Onaje Allan Gumbs
Born in Harlem, Onaje grew up in St. Albans, Queens, and started playing piano at age 7. Henry Mancini was one of his earliest and greatest influences from watching the TV shows “Peter Gunn” and “Mr Lucky” at age 8. Later, he studied at the Music and Art High School in Manhattan and was introduced by a classmate, Carl “Skip” Kirkland, to his father Leroy Kirkland, who had played with the Erskine Hawkins band, and who would come to mentor Onaje. During this time, he was playing in a Latin band, a big band and playing piano duets, and was also listening to records made by Motown and Blue Note, developing an interest in R&B that would influence his musical career as strongly as the straight-ahead jazz of Horace Silver, Dizzy Gillespie, Lalo Schifrin, Gil Evans, Miles Davis, McCoy Tyner and John Coltrane. Onaje went on to study classical piano, composition, arranging and graduated with a degree in Education at the State University of New York at Fredonia in upstate New York.
In 1971, Leroy Kirkland introduced Onaje to the renowned Detroit guitarist Kenny Burrell, to whom Onaje gave a demo tape. The following day, Onaje received a call to play with Kenny Burrell at Baker’s Keyboard Lounge in Detroit. This work led to further performances with major jazz musicians such as bassist Larry Ridley as well as The Thad Jones/ Mel Lewis Orchestra. During those early 70’s, Onaje replaced Nat Adderley, Jr. in a great contemporary jazz ensemble called Natural Essence. At that time in the course of two years, some the personnel of this group included drummer Buddy Williams, bassist David Williams, trombonist Earl McIntyre and on percussion, Thelonious Monk Jr.
In 1972, in Buffalo, New York, Onaje met Norman Connors, who hired him to act as arranger for the album Dark of Light. Onaje went on to contribute keyboard work for subsequent albums by Norman including the albums Love From the Sun, Saturday Night Special, You Are My Starsip, Invitation and Mr C. Onaje’s sideman work soon included stints with Buster Williams, Cecil McBee, and Betty Carter.
Toward the late 1970s, Onaje spent two years working in Woody Shaw’s band as pianist, arranger, and occasional composer, including the albums Rosewood, Steppin Stones and Woody III. During this time, the group won the Down Beat Reader?s Poll for Best Jazz Group and for Best Jazz Album in 1978 for Rosewood.
Onaje’s most recent sideman role is on Avery Sharpe’s 2009 album Autumn Moonlight; here Onaje’s fresh approach to the piano and his skills as a composer (“Palace of the Seven Jewels” and “First Time We Met”) are evident.
During Onaje’s time with Nat Adderley (1976), the producer Nils Winter of SteepleChase records, heard Onaje?s improvisations, and invited the pianist to record a solo piano project. Entitled Onaje, the album features standards such as “Giant Steps,” as well as some of Onaje’s original compositions.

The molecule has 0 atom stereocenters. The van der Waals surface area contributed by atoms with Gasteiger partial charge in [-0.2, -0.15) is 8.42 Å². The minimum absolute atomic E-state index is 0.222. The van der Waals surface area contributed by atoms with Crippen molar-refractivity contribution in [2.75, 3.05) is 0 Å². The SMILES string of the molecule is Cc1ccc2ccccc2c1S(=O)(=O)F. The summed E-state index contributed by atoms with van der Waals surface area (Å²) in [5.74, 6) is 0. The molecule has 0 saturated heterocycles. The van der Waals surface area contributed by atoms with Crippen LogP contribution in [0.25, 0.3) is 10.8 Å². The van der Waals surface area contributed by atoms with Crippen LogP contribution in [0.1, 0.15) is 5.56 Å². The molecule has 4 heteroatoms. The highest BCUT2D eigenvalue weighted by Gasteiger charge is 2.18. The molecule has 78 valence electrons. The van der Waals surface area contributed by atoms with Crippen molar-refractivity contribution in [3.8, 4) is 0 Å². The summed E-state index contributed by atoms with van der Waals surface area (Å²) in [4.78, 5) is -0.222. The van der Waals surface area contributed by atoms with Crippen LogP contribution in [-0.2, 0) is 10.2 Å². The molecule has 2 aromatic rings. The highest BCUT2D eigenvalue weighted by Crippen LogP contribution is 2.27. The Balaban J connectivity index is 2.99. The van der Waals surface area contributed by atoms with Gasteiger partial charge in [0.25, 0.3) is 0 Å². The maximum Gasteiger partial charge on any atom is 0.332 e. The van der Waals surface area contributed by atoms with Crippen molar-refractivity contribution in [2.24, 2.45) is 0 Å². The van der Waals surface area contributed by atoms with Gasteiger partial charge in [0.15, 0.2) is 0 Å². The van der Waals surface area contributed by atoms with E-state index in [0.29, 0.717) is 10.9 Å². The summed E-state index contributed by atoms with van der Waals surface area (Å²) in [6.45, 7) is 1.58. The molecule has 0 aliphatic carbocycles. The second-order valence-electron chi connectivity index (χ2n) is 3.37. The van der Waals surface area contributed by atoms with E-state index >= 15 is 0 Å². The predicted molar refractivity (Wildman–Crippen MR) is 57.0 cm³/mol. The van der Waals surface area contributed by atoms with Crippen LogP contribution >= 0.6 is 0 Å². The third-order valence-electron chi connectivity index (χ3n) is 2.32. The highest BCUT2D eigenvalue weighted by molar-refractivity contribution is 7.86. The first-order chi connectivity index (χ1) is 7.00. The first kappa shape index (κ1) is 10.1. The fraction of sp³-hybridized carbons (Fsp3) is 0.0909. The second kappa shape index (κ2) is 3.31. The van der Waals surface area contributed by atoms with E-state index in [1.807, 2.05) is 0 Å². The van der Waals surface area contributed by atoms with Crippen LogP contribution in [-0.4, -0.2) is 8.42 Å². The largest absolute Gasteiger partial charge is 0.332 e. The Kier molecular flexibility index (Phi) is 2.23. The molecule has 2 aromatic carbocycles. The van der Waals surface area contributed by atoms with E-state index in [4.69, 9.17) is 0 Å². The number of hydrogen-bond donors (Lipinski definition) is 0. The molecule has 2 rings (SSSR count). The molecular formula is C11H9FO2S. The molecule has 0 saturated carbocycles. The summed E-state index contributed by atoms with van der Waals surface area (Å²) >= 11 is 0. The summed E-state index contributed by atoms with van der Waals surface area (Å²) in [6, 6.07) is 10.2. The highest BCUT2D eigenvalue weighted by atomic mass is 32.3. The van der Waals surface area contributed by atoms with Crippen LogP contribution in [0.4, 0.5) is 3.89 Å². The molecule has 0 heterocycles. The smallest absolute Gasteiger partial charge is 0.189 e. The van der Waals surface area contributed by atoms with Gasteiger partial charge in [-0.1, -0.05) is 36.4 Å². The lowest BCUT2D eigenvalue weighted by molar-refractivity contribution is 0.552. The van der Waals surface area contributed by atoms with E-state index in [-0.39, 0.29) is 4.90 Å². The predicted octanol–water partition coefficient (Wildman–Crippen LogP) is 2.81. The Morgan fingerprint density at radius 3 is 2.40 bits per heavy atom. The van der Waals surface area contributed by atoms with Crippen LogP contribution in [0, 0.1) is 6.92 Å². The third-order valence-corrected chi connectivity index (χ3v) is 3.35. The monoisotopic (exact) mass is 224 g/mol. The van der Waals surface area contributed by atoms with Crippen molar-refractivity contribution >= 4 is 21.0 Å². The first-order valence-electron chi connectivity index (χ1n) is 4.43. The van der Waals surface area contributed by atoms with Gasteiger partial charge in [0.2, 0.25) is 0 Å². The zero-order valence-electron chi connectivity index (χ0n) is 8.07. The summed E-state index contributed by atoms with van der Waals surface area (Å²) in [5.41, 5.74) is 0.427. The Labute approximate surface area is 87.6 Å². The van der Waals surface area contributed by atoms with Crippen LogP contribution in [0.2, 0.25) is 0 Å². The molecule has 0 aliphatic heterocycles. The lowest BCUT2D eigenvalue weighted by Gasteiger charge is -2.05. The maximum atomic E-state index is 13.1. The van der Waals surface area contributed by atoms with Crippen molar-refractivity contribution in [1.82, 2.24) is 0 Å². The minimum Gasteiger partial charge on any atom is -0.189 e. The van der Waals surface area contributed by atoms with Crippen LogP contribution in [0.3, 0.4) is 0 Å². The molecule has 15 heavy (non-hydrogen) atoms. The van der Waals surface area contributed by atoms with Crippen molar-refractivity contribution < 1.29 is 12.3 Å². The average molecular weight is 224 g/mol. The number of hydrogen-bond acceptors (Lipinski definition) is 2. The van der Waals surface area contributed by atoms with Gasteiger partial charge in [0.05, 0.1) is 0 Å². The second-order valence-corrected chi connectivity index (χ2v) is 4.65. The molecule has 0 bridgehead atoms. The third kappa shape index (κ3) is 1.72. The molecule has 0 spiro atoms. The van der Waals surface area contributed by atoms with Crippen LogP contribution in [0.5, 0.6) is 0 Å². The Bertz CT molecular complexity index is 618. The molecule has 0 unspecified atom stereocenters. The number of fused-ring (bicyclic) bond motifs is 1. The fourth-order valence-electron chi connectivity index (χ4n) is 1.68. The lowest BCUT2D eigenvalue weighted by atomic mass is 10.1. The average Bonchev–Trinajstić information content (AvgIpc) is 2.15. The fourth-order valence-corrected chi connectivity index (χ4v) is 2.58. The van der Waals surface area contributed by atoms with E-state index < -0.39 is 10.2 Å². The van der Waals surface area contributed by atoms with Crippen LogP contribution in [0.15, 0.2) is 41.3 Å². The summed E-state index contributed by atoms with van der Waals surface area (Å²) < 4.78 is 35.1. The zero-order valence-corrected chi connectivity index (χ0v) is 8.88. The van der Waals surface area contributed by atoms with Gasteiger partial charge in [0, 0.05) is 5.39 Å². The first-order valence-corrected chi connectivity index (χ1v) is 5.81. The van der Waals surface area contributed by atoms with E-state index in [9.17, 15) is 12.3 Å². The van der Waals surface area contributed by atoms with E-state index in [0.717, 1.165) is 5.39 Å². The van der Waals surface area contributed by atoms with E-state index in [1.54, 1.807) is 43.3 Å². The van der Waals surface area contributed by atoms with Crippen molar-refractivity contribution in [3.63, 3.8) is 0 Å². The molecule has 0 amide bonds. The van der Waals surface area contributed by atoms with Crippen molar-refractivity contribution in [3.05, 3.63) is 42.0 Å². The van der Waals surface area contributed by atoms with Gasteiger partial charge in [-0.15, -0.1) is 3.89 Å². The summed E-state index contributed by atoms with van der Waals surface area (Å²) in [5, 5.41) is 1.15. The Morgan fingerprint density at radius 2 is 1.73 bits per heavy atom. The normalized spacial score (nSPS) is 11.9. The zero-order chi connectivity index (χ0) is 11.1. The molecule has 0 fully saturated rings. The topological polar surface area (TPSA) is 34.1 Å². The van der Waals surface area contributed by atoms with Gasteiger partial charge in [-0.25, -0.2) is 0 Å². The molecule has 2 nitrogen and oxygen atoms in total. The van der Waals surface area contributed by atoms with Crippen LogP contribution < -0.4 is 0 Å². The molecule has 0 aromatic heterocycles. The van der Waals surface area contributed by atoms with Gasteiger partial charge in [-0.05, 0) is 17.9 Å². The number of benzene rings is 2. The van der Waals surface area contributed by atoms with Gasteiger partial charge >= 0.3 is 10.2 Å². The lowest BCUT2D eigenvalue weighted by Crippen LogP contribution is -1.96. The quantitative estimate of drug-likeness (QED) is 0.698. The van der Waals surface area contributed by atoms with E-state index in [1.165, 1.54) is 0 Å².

Onaje’s interest in R&B is especially prominent in two of his solo recordings, That Special Part of Me (1988), and Dare to Dream (1991). That Special Part of Me also yielded Onaje’s most enduring composition, entitled “Quiet Passion,” which has remained on smooth jazz rotations for nearly 20 years.
In 2003, Onaje released a live album through Half Note records entitled Return to Form, recorded at the Blue Note jazz club in New York. He then released in 2004 a critically acclaimed project through his own label, Ejano, entitled Remember Their Innocence.
Most recently, Onaje recorded an album for 18th and Vine records entitled Sack Full of Dreams. While Remember Their Innocence was a studio-intensive project, Sack Full of Dreams was recorded with a live feel in the studio, using few takes. The film and stage actor Obba Babatunde appears as guest vocalist on the title track.
In 1986 Onaje received the Min-on Art Award “in recognition of his great contribution to the promotion and development of a new musical movement for people with the aim of the creation of Peace.”
Panasonic chose his song, “Dare To Dream”, with lyrics by Charles Allen, as the theme for their tenth anniversary celebration of Kid Witness News.
Onaje composed, arranged and performed the original score for the Showtime film, Override, directed by actor and producer Danny Glover.
In 2006, Onaje was nominated for an NAACP Image Award in the Outstanding Jazz Artist category.
Onaje Allan Gumbs